Direct Mail Marketing and the Legend of “White Fang”


Direct-mail-marketing-and-the-legend-of-White-FangOne of the biggest problems direct mailers face is when the mailing piece doesn’t reach the intended audience. That’s a real drag when you’ve spent time and money to rent the list, create the package, print it, mail it, and paid for the postage—and then the person it’s supposed to reach never even sees it.

Sometimes that happens as the result of a bad address. People and businesses move. Sometimes the address you have hasn’t been updated. The good news is that this is pretty easy to address by running a simple National Change of Address on your mailing list (one of the basic services we provide our customers).

When you’re engaged in business-to-business mailing, however, the problem is often a different one. It’s getting past the gatekeeper. In the old days of direct mail, this person was “lovingly” referred to as “White Fang.” This person is generally a front-office person or an admin who screens mail for a CEO, a Vice President, a Director, or some other kind of executive. This person opens all the mail that comes addressed to the executive and decides what he or she needs to see—and what will hit the “circular file.”

What makes this particularly troublesome for mailers is that the executive is often the very “decision-maker” they are trying to reach. He or she is the person with the authority and ability to act. What can you do if White Fang is intercepting your mailing and deeming it unworthy of passing on?

Over the years, mailers have tried all kinds of tricks to get past White Fang. One maneuver was to put “Personal and Confidential” on the outside of the envelope. White Fang isn’t fooled. He or she is authorized to open everything—so once the ruse is exposed, into the trash the letter goes.

Clever or cute mailers won’t stand a chance. They’ll never even get opened.

A hand-addressed envelope may get opened, but if White Fang sees that it’s a mass-produced, generic letter inside, it will never reach it’s goal. And let’s face it: getting mail delivered and opened isn’t the ultimate goal. Getting a letter read and generating a response is what you want.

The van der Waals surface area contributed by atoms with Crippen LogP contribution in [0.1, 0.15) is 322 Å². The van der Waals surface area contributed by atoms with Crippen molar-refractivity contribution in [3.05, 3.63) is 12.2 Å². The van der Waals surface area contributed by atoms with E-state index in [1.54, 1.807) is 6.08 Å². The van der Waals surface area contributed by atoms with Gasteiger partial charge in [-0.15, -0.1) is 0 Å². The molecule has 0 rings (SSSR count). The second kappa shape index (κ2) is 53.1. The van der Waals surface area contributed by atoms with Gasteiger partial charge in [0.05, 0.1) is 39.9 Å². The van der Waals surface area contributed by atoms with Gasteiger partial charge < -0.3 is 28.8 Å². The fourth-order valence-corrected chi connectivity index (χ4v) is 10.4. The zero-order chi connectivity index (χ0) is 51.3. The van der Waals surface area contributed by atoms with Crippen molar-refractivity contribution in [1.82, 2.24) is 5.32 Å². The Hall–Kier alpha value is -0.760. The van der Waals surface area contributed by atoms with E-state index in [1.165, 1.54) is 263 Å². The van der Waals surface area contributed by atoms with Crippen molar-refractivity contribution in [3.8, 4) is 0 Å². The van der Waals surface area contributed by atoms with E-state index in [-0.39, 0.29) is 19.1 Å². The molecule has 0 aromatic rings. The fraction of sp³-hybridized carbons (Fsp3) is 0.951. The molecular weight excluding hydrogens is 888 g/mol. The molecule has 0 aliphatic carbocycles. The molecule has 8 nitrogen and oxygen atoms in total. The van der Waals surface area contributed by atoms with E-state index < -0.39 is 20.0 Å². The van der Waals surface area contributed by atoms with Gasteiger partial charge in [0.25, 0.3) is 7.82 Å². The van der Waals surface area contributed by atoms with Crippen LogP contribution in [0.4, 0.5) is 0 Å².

That means your mailing has to contain relevant, helpful information that is of genuine value to the recipient. People at the executive level want to be treated with the respect they think they deserve. Time is money to them, so you don’t want to waste it. That means getting to the point quickly and clearly, and presenting them with information that will help them do their job better, faster, or more profitably.

This may sound like a strange thing for a mailing service to say, but if you can’t communicate your unique value proposition to an executive quickly and effectively—don’t mail. You’re wasting your money.

But direct mail doesn’t have to be a waste of time and money—if you do it right. That’s why even high-tech, online companies like Google still use direct mail to drive business. But the message has to be one that the recipient wants or needs to hear. So if you’re targeting an executive decision-maker with your next mailing, keep White Fang in mind. What will your mailing need to look like, and offer to make it past that barrier?

P.S. One thing to try is to take a mockup of a mailing you’re planning to do and run it by an executive assistant to see if it passes the “sniff” test. Would it be something he or she would pass on to the boss?

Direct Mail Best Practices